Treading the boards
We talk to cast and crew of this year’s plays in European Languages and English Literature.
Theatre productions have long been a highlight of the social life of the University of Edinburgh.
As well as the various theatrical societies run by the Students’ Association, there are lots of opportunities to get involved in plays and performances as cast or crew, not least in the School of Literatures, Languages and Cultures (LLC).
Each year, many of our students put on plays in the language they’re studying, sometimes in collaboration with staff, visiting playwrights and writers-in-residence.
This year’s productions include the Spanish classic, 'Bodas de Sangre', Germany absurdist comedy, 'Das Leben', an adaptation of Roger Vitrac's 'Victor ou les Enfants au Pouvoir', and brand new play, 'Europa a Lampedusa', written by Italian Teaching Fellow, Carlo Pirozzi.
Engaging with text in a more practical way
Being involved in a play is an immersive way of learning, helping bring texts to life. As English Literature students Julia Weingaertner and Harriet Newcombe, who have co-produced 'Our Country's Good' at Bedlam Theatre, explain: “Having the opportunity to stage this year’s play provided an invaluable experience, as we were able to engage with the text in a more practical way.”
“Elements such as staging and characterisation, which cannot be fully appreciated through merely reading a play, were thoroughly explored through our production. Given current debates surrounding the pervasive nature of imperialist texts in curricula, we feel that our involvement in this production has not only enhanced our English Literature degrees, but has also given us a greater appreciation of the importance of literature, now more than ever.”
Contributing creative ideas
“As a first year student of Italian and Politics, I could not have asked for a more fantastic experience than being a part of the Italian play”, says Anna Manford, who is currently involved in ‘Europa a Lampedusa’, an original work addressing issues such as myths, European identity, citizenship, and the current refugee crisis.
“Not only has it challenged my Italian but also, as a learning experience, it has been completely different to anything we do in class.”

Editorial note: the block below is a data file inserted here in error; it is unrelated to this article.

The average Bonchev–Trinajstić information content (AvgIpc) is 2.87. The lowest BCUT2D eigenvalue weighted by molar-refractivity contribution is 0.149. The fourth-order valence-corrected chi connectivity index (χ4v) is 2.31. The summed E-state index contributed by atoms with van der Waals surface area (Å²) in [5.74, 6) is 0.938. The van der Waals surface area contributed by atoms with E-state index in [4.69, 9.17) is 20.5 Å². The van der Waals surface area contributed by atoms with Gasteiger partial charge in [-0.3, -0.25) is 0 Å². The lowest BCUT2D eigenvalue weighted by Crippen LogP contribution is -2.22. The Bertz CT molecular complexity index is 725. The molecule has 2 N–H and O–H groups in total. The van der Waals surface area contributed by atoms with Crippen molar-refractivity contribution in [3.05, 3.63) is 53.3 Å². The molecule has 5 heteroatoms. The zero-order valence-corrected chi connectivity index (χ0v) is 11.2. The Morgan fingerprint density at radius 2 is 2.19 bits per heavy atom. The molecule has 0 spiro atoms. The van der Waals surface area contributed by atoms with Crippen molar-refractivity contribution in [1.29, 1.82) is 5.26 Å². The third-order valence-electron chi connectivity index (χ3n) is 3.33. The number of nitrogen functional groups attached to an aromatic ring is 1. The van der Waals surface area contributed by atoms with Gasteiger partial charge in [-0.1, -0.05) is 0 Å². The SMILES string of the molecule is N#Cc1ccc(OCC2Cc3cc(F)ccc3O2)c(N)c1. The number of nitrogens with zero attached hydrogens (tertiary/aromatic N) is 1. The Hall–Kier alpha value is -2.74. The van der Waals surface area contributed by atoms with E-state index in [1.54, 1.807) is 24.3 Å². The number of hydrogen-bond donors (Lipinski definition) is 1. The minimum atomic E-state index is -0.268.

The play brings together students of various European languages, as well as animators from Edinburgh College of Art, Edinburgh Studio Opera, and members of the University’s Modern Dance Society.
Jonathan Weigl, a visiting Erasmus student from Ludwig-Maximilians-Universität in Munich, says: “I chose to take part to practice my Italian. It has been so much fun! I've really enjoyed the rehearsals, we are encouraged to contribute our own creative ideas and we always have a laugh. It has been my first time acting and I really recommend others to give it a go!”
Learning about context
Yasmin Murray is nearing the end of her degree in Spanish and History. Having previously acted in the annual Spanish Play, she has this year had the added experience of directing the play at Assembly Roxy.
She says: “Bodas de Sangre is one of the most popular Spanish plays of all time so directing it comes with a lot of pressure, but it has been a great way to find out the pronunciation of some words which we didn’t know before and to learn culturally about the context of the play, 1920s rural Spain."
"Our producer Tessa (a second year student of Spanish and Portuguese) has worked non-stop providing help with props, organising rehearsal spaces, liaising with the theatre (and so much more). Overall, it’s been a fantastic experience. I’ve learned many skills which I would otherwise have lacked and am considering potentially teaching/directing in the future as a result!”
“The German Play is a great way to improve your language skills by meeting both native speakers and other students of German”, says Megan Ure, a second year student of Chinese and German.
“It’s also an opportunity to learn new skills such as producing, directing and costume design; this year I am both acting and part of the production team.”
The play is supported by the German Consulate, which holds a wine reception on the opening night, an opportunity which Megan says: “enables us to interact with Edinburgh’s German speaking community. [The play] also allows us, as students, to promote learning German in the greater Lothian area, as we invite schools to come and watch.”
“This has been a great creative outlet for me during my studies and allows me to keep up my German in a more relaxed setting”.
Are you interested in undergraduate study in LLC?
We offer one of the widest range of languages of any UK university, from Arabic to Norwegian, Scottish Gaelic to Japanese. Based in the first UNESCO City of Literature, we are also home to the oldest department of English Literature in the UK - one of the longest established in the world - and the oldest Celtic department in Scotland.
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